People with disabilities struggling to survive on their modest income

More than 60 per cent of people with disabilities are struggling to live on their income, with many regularly going without food and heat to make ends meet, according to a survey by Rehab Group.

As Rehab Group launches its pre-budget submission, it surveyed almost 700 of the people who use its services to reveal the true scale of disability and poverty in this country.

The survey revealed how people with disabilities have difficulty with basic provisions such as food, medication or the ability to afford adequate heating. A total of 94 per cent of those surveyed believe the amount of money they receive from social welfare needs to be increased.

A staggering 84 per cent said they would like to work but currently do not have a job, while a quarter of respondents said they had passed up a job offer because they were worried about losing their benefits. Many said they have never been offered a job.

Fuel poverty remains high on the agenda for people with disabilities, with 77 per cent of respondents saying they needed the fuel allowance payment to be increased in order to adequately heat their homes.

More than 70 per cent said they struggled to pay their prescription charges, with many saying medical card holders should not have to pay these charges.

Isolation was a major theme, with respondents commenting that they simply cannot engage in normal social activities due to financial constraints.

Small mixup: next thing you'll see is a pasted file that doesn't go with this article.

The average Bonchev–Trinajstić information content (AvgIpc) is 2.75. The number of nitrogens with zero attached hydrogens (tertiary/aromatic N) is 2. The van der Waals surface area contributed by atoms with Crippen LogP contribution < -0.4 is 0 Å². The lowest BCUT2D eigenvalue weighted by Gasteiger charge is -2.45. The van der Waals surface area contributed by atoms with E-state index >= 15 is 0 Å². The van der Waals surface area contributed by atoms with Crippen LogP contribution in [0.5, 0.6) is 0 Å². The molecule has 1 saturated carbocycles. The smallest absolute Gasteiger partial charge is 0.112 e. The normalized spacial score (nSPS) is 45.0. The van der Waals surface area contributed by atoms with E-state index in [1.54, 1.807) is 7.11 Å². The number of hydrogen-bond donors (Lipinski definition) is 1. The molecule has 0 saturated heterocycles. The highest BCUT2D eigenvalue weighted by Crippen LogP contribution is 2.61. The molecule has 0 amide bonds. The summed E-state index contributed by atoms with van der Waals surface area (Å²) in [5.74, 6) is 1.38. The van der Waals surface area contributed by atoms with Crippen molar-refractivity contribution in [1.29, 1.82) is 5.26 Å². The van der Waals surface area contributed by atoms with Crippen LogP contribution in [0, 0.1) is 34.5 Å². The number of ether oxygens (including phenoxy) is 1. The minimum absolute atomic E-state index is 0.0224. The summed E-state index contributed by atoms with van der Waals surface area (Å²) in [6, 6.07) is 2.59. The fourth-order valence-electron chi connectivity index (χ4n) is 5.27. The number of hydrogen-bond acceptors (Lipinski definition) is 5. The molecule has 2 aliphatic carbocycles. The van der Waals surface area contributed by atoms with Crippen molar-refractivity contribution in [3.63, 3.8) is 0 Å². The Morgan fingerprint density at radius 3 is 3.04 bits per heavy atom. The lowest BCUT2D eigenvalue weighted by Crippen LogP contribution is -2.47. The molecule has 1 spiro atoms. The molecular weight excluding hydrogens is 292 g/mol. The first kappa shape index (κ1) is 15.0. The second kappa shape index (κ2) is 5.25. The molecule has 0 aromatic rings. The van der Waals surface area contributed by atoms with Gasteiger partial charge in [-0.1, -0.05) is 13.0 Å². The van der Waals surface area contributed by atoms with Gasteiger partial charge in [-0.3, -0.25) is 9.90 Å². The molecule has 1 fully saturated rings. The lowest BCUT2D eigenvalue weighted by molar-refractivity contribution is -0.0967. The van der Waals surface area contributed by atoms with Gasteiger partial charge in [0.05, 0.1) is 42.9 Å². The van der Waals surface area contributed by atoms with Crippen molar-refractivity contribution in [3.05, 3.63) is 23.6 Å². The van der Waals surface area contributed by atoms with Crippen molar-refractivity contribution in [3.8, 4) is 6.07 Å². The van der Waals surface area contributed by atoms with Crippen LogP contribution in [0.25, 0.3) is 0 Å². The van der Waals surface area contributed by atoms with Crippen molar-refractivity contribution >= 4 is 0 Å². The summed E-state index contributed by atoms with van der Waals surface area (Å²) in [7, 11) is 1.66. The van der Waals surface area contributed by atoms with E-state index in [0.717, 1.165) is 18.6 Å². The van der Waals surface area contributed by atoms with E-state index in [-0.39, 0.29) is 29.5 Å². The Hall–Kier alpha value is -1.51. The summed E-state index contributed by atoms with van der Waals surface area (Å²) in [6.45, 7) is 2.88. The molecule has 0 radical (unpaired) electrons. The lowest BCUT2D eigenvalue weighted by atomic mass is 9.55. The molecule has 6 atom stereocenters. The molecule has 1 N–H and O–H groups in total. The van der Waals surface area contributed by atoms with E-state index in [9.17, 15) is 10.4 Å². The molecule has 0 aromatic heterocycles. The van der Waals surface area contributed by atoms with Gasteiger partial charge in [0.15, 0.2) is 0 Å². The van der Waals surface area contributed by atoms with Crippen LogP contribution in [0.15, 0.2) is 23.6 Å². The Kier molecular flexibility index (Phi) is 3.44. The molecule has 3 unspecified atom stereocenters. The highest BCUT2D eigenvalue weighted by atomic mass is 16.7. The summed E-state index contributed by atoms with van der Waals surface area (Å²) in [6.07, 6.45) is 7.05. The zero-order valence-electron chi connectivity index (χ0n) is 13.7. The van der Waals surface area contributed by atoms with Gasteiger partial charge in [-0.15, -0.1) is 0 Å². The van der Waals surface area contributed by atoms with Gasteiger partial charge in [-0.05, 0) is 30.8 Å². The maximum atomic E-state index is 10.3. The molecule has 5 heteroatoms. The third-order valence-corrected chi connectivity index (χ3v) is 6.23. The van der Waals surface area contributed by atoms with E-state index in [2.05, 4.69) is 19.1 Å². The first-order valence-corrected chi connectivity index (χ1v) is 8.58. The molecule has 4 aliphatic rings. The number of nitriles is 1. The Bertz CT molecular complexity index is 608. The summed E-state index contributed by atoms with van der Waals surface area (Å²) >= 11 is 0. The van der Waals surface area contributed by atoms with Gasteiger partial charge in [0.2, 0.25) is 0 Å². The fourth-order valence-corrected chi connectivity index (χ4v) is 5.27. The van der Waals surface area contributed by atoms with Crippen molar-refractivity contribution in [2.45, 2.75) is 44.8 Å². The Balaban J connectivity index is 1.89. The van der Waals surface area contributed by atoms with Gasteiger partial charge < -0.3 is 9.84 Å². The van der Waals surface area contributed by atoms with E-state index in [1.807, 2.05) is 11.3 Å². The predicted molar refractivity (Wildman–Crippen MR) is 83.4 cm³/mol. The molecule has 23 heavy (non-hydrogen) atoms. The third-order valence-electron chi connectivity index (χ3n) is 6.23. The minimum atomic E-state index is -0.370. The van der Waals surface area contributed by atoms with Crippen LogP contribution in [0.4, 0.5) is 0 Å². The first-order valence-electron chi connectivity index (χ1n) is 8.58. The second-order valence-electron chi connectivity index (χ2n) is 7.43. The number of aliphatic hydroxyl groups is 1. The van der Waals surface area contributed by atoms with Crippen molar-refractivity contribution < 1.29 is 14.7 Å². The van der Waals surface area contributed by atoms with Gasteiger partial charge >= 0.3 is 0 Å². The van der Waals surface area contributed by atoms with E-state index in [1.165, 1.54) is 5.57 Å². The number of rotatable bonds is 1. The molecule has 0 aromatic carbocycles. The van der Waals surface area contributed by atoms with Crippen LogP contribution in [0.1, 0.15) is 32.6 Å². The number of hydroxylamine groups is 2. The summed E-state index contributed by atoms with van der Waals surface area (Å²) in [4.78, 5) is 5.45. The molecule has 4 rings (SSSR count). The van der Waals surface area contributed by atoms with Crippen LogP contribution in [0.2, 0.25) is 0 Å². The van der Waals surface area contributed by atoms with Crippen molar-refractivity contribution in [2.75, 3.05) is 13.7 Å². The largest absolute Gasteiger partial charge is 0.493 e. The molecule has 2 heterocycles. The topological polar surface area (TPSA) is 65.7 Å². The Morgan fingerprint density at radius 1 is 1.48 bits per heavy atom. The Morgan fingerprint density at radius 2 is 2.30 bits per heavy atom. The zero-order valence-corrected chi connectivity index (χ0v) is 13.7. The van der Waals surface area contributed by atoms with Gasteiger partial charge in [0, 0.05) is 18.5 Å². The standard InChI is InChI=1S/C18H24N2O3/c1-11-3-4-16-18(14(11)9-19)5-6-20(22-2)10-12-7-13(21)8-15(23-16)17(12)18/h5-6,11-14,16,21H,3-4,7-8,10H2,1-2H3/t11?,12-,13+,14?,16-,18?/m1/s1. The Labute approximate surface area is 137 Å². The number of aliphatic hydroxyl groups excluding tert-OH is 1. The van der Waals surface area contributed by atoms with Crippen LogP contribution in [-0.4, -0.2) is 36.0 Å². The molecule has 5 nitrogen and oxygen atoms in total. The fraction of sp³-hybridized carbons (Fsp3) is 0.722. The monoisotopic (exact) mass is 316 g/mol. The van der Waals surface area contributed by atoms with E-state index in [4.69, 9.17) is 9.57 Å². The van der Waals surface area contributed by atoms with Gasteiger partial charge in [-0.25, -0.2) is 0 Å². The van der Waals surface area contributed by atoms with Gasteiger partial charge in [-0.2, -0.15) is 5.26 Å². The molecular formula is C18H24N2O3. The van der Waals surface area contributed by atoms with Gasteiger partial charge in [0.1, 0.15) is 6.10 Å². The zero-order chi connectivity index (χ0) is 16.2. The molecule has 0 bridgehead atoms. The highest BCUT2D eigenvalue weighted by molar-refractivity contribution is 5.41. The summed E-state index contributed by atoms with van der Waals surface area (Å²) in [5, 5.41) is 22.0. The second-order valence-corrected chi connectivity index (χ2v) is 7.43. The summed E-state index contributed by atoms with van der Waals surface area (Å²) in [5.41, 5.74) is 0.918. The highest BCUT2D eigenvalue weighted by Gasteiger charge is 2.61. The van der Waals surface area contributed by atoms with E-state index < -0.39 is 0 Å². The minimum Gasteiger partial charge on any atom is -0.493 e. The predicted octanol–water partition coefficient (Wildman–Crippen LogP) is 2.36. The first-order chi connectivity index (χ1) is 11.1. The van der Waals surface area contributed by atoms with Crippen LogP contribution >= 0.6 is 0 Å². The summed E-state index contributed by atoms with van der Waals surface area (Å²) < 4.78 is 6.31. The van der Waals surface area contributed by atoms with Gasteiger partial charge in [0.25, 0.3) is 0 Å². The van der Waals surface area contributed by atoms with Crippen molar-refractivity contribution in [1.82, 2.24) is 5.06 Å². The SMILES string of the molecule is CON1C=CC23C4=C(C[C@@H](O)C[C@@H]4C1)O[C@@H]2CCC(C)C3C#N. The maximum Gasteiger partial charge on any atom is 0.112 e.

Rehab Group has issued a to-do list for the Government to deliver for people with disabilities: Increase Disability Allowance by €5 per week; reduce monthly cap on prescription charges to a maximum of €20 per month; implement Article 20 of the EU Public Procurement Directives to create jobs for people with disabilities; deliver on promises made in the Make Work Pay Report to improve access to medical cards and travel passes for people with disabilities in work.

Kathleen O’Meara, Rehab’s director of communications and public affairs, said: “People with disabilities encounter all of the costs that everyone else does, as well as the additional costs of having a disability – things like medication, additional transport costs, extra heating expenses, and specialist therapies. These are the same 600,000 people waiting over a decade for an international convention on their rights to be ratified by successive Irish governments. The Government must recognise the dire situation of many people with disabilities in Budget 2018.”



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